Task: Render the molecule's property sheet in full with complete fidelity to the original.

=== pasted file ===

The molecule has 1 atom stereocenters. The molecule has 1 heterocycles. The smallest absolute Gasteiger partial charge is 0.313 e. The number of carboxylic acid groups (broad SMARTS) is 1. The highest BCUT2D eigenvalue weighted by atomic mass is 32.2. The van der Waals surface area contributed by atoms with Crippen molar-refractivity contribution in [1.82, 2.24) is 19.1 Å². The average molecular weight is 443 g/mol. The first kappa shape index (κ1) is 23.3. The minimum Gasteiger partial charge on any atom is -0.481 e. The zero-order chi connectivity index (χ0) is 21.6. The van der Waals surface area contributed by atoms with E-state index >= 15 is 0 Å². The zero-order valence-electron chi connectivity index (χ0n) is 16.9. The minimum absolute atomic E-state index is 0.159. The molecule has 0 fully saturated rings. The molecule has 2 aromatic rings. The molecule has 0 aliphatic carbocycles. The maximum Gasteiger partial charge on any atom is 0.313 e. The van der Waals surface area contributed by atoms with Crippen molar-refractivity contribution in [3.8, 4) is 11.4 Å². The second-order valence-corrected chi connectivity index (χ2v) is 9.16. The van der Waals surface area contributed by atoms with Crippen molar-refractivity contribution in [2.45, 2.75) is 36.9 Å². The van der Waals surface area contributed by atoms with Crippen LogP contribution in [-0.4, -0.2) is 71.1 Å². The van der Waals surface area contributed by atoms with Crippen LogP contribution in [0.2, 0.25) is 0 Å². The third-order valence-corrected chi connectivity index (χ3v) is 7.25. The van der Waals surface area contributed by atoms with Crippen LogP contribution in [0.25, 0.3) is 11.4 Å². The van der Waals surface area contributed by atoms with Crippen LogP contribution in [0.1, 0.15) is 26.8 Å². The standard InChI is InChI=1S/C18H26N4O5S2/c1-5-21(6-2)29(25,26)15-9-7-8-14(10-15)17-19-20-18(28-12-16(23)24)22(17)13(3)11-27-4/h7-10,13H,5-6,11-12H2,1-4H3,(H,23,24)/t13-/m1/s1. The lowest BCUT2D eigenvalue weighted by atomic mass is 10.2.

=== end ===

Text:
The molecule has 1 atom stereocenters. The molecule has 1 heterocycles. The smallest absolute Gasteiger partial charge is 0.313 e. The number of carboxylic acid groups (broad SMARTS) is 1. The highest BCUT2D eigenvalue weighted by atomic mass is 32.2. The van der Waals surface area contributed by atoms with Crippen molar-refractivity contribution in [1.82, 2.24) is 19.1 Å². The average molecular weight is 443 g/mol. The first kappa shape index (κ1) is 23.3. The minimum Gasteiger partial charge on any atom is -0.481 e. The zero-order chi connectivity index (χ0) is 21.6. The van der Waals surface area contributed by atoms with E-state index >= 15 is 0 Å². The zero-order valence-electron chi connectivity index (χ0n) is 16.9. The minimum absolute atomic E-state index is 0.159. The molecule has 0 fully saturated rings. The molecule has 2 aromatic rings. The molecule has 0 aliphatic carbocycles. The maximum Gasteiger partial charge on any atom is 0.313 e. The van der Waals surface area contributed by atoms with Crippen molar-refractivity contribution in [3.8, 4) is 11.4 Å². The second-order valence-corrected chi connectivity index (χ2v) is 9.16. The van der Waals surface area contributed by atoms with Crippen molar-refractivity contribution in [2.45, 2.75) is 36.9 Å². The van der Waals surface area contributed by atoms with Crippen LogP contribution in [-0.4, -0.2) is 71.1 Å². The van der Waals surface area contributed by atoms with Crippen LogP contribution in [0.2, 0.25) is 0 Å². The third-order valence-corrected chi connectivity index (χ3v) is 7.25. The van der Waals surface area contributed by atoms with Crippen LogP contribution in [0.25, 0.3) is 11.4 Å². The van der Waals surface area contributed by atoms with Crippen LogP contribution in [0.1, 0.15) is 26.8 Å². The standard InChI is InChI=1S/C18H26N4O5S2/c1-5-21(6-2)29(25,26)15-9-7-8-14(10-15)17-19-20-18(28-12-16(23)24)22(17)13(3)11-27-4/h7-10,13H,5-6,11-12H2,1-4H3,(H,23,24)/t13-/m1/s1. The lowest BCUT2D eigenvalue weighted by atomic mass is 10.2.